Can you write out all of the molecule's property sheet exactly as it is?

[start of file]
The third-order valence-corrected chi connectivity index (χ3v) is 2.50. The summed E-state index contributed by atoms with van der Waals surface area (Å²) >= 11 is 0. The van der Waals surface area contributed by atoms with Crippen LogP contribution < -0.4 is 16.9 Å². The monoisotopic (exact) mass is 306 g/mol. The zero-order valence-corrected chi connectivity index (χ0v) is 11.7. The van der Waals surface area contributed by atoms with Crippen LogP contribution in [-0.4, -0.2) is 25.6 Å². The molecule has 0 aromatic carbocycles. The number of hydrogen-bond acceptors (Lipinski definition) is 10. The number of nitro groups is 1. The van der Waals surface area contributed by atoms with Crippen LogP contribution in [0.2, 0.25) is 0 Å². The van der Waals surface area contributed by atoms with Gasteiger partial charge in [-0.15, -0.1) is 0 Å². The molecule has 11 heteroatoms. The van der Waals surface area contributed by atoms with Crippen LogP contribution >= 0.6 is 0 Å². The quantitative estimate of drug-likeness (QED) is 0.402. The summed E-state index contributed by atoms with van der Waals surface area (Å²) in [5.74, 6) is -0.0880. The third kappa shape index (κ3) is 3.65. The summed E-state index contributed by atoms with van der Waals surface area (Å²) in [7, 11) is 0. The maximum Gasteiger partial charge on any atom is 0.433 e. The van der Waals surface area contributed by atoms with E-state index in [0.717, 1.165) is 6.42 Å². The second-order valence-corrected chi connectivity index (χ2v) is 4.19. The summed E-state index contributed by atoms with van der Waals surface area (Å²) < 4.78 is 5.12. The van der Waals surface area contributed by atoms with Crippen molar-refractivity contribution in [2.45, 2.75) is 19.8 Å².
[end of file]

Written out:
The third-order valence-corrected chi connectivity index (χ3v) is 2.50. The summed E-state index contributed by atoms with van der Waals surface area (Å²) >= 11 is 0. The van der Waals surface area contributed by atoms with Crippen LogP contribution < -0.4 is 16.9 Å². The monoisotopic (exact) mass is 306 g/mol. The zero-order valence-corrected chi connectivity index (χ0v) is 11.7. The van der Waals surface area contributed by atoms with Crippen LogP contribution in [-0.4, -0.2) is 25.6 Å². The molecule has 0 aromatic carbocycles. The number of hydrogen-bond acceptors (Lipinski definition) is 10. The number of nitro groups is 1. The van der Waals surface area contributed by atoms with Crippen LogP contribution in [0.2, 0.25) is 0 Å². The van der Waals surface area contributed by atoms with Gasteiger partial charge in [-0.15, -0.1) is 0 Å². The molecule has 11 heteroatoms. The van der Waals surface area contributed by atoms with Crippen LogP contribution >= 0.6 is 0 Å². The quantitative estimate of drug-likeness (QED) is 0.402. The summed E-state index contributed by atoms with van der Waals surface area (Å²) in [5.74, 6) is -0.0880. The third kappa shape index (κ3) is 3.65. The summed E-state index contributed by atoms with van der Waals surface area (Å²) in [7, 11) is 0. The maximum Gasteiger partial charge on any atom is 0.433 e. The van der Waals surface area contributed by atoms with E-state index in [0.717, 1.165) is 6.42 Å². The second-order valence-corrected chi connectivity index (χ2v) is 4.19. The summed E-state index contributed by atoms with van der Waals surface area (Å²) < 4.78 is 5.12. The van der Waals surface area contributed by atoms with Crippen molar-refractivity contribution in [2.45, 2.75) is 19.8 Å².